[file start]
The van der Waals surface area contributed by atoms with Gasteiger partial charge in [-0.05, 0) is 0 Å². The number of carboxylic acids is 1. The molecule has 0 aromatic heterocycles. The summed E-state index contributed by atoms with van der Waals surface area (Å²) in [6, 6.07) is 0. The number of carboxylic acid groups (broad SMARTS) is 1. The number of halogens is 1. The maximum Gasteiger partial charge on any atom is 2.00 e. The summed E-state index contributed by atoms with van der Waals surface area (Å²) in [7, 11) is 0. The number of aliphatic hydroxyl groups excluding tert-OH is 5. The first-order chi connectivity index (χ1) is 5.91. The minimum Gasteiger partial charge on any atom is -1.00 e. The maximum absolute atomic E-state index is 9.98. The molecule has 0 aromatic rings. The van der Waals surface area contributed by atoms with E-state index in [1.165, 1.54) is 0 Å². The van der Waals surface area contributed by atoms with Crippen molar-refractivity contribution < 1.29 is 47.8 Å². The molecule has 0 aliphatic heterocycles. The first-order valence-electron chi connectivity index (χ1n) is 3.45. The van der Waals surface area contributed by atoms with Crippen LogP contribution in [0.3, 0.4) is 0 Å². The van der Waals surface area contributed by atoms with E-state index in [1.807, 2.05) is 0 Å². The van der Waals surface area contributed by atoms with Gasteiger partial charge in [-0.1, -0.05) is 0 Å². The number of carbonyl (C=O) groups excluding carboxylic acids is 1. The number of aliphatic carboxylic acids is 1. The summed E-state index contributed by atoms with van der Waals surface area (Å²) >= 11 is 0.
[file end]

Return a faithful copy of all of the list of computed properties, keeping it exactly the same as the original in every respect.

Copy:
The van der Waals surface area contributed by atoms with Gasteiger partial charge in [-0.05, 0) is 0 Å². The number of carboxylic acids is 1. The molecule has 0 aromatic heterocycles. The summed E-state index contributed by atoms with van der Waals surface area (Å²) in [6, 6.07) is 0. The number of carboxylic acid groups (broad SMARTS) is 1. The number of halogens is 1. The maximum Gasteiger partial charge on any atom is 2.00 e. The summed E-state index contributed by atoms with van der Waals surface area (Å²) in [7, 11) is 0. The number of aliphatic hydroxyl groups excluding tert-OH is 5. The first-order chi connectivity index (χ1) is 5.91. The minimum Gasteiger partial charge on any atom is -1.00 e. The maximum absolute atomic E-state index is 9.98. The molecule has 0 aromatic rings. The van der Waals surface area contributed by atoms with E-state index in [1.165, 1.54) is 0 Å². The van der Waals surface area contributed by atoms with Crippen molar-refractivity contribution < 1.29 is 47.8 Å². The molecule has 0 aliphatic heterocycles. The first-order valence-electron chi connectivity index (χ1n) is 3.45. The van der Waals surface area contributed by atoms with Crippen LogP contribution in [0.3, 0.4) is 0 Å². The van der Waals surface area contributed by atoms with E-state index in [1.807, 2.05) is 0 Å². The van der Waals surface area contributed by atoms with Gasteiger partial charge in [-0.1, -0.05) is 0 Å². The number of carbonyl (C=O) groups excluding carboxylic acids is 1. The number of aliphatic carboxylic acids is 1. The summed E-state index contributed by atoms with van der Waals surface area (Å²) >= 11 is 0.